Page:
Welcome to WAG! Our goal is to provide a safe place for abandoned/street puppies in Rwanda with nowhere else to go. Through the generous support of animal lovers in Rwanda and abroad, we provide food, love, veterinary care and help find these dogs loving homes. We also provide support to dog owners in Rwanda. We are 100% non-profit, and are simply a handful of passionate dog lovers trying to meet a serious need in Rwanda. Explore our website to learn more about us and find out how you can get involved wherever you are.
If you see a dog on the street, first check if the dog is wearing a collar, or looks healthy and is friendly. If so, it is very likely he or she has escaped and possibly got lost. Try asking around the neighbourhood you found the dog in, and take a picture and post on Kigali or expats forums on Facebook – try Expats in Rwanda, Living in Kigali and Kigali Pets. Reach out to WAG directly too as we might recognise the dog. If you are able to, get the dog into your compound or house to keep him or her safe until the owners can be found.
If the dog looks malnourished, sick or in general bad condition, it is likely that he or she is a street dog. If you are able to, get the dog somewhere safe, ideally in a room in your house or compound. Contact WAG and we will offer you support or try to find a foster home. However, if you cannot approach the dog, please do not do so. Street dogs can be unpredictable so do not put yourself or others at risk. If the dog appears dangerous, contact your local village or cell authorities. WAG are currently not able to deal with aggressive dogs.
George was found on the street with a very tight rope around his neck. He was being taunted by children and was extremely malnourished and dehydrated, as well as suffering from sarcoptic mange, a condition caused by mites which was making his skin very dry and itchy. Luckily for George, he was taken in by a dog lover and kept safe overnight until WAG volunteers could come and pick him up and take him to a foster home with a WAG volunteer. Right from his rescue, George was incredibly friendly and trusting, and he won the hearts of all of the WAG team, despite being one of the most malnourished dogs we had rescued. Read More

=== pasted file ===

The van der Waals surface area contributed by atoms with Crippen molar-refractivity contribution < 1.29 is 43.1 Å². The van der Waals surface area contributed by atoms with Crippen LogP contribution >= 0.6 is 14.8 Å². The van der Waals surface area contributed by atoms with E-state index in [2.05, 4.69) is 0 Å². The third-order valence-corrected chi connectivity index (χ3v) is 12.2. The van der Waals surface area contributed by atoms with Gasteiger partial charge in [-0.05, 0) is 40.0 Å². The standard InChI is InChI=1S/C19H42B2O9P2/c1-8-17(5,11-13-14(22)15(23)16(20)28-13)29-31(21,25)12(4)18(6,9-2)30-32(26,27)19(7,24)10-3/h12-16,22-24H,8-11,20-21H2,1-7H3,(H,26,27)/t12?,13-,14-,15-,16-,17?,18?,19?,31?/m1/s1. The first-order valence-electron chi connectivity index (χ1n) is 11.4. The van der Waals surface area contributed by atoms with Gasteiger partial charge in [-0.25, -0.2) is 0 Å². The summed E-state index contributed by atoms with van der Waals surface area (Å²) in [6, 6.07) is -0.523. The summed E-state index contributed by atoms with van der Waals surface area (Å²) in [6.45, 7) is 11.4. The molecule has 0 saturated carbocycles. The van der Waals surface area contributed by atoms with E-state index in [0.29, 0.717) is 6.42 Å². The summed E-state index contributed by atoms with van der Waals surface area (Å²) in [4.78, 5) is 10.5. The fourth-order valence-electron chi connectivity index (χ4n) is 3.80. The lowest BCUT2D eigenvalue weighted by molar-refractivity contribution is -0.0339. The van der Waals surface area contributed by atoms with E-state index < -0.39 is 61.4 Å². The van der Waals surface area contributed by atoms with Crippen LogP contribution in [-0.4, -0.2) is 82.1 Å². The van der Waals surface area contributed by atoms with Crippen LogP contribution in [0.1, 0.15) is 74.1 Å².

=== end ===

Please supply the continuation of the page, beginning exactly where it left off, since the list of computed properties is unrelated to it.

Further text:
On 20 th September 2017, the WAG team went to investigate reports that a young female dog had given birth to puppies on the street but was not able to feed them. The mama dog was incredibly malnourished and very scared of people, and she ran off at the first sight of us. Her puppies were five days old and in desperate need of attention; in fact, three had already died in the nest. We had heard from the local neighbourhood that children had been trying to take the puppies away, most likely to try to sell. But these puppies were far too young and would have died quickly without their mother’s warmth and milk. Read More
Gracie was found by a WAG volunteer on the side of the road shaking in fear. She had a broken piece of rope embedded in her neck, sores all over her body and had obviously been starving for a while. When approached on the day of her rescue you could see her frail body trying to fade into the wall behind her to avoid being touched. However, when her rescuer looked into her eyes, she could see her spirit was not broken and decided to take Gracie home and give her a chance.
Thinking she would need quite a bit of training and emotional support to recover, WAG placed her in a special foster home. Read More
Help us feed hungry bellies! Newly rescued dogs and young puppies are especially in need of nutritious food as they transform into healthy dogs ready to find homes. In Rwanda we ( and most dog owners) cook our own food and supplement with high quality kibble bought locally.
Street dogs often come in full of unwanted friends, namely ticks, fleas and worms. Help us vaccinate and keep our dogs parasite-free by contributing towards this expense which applies to every single dog in our care.
A huge inhibitor of potential Rwandan adopters is the cost of spaying and neutering (an adoption requirement). While this procedure is expensive, it is essential to reducing the population of strays. WAG spays and neuters all adult dogs in our care and sponsor the cost for quality adopters who can't finance it on their own.
Rescue is the best breed. Always choose to adopt a rescue dog rather than purchasing a dog- this saves lives as there are always dogs sitting in shelters waiting for homes. Encourage others to do the same!
Donate your time or skills. Help us fundraise. Or foster one of our rescues and help us socialize them until we find their fur-ever home. Contact us to learn more about current opportunities. A 3 month minimum commitment is required.
Reoccurring donations ( of any amount) are especially valuable because they are a reliable source of income we know we can count on when planning and budgeting our needs.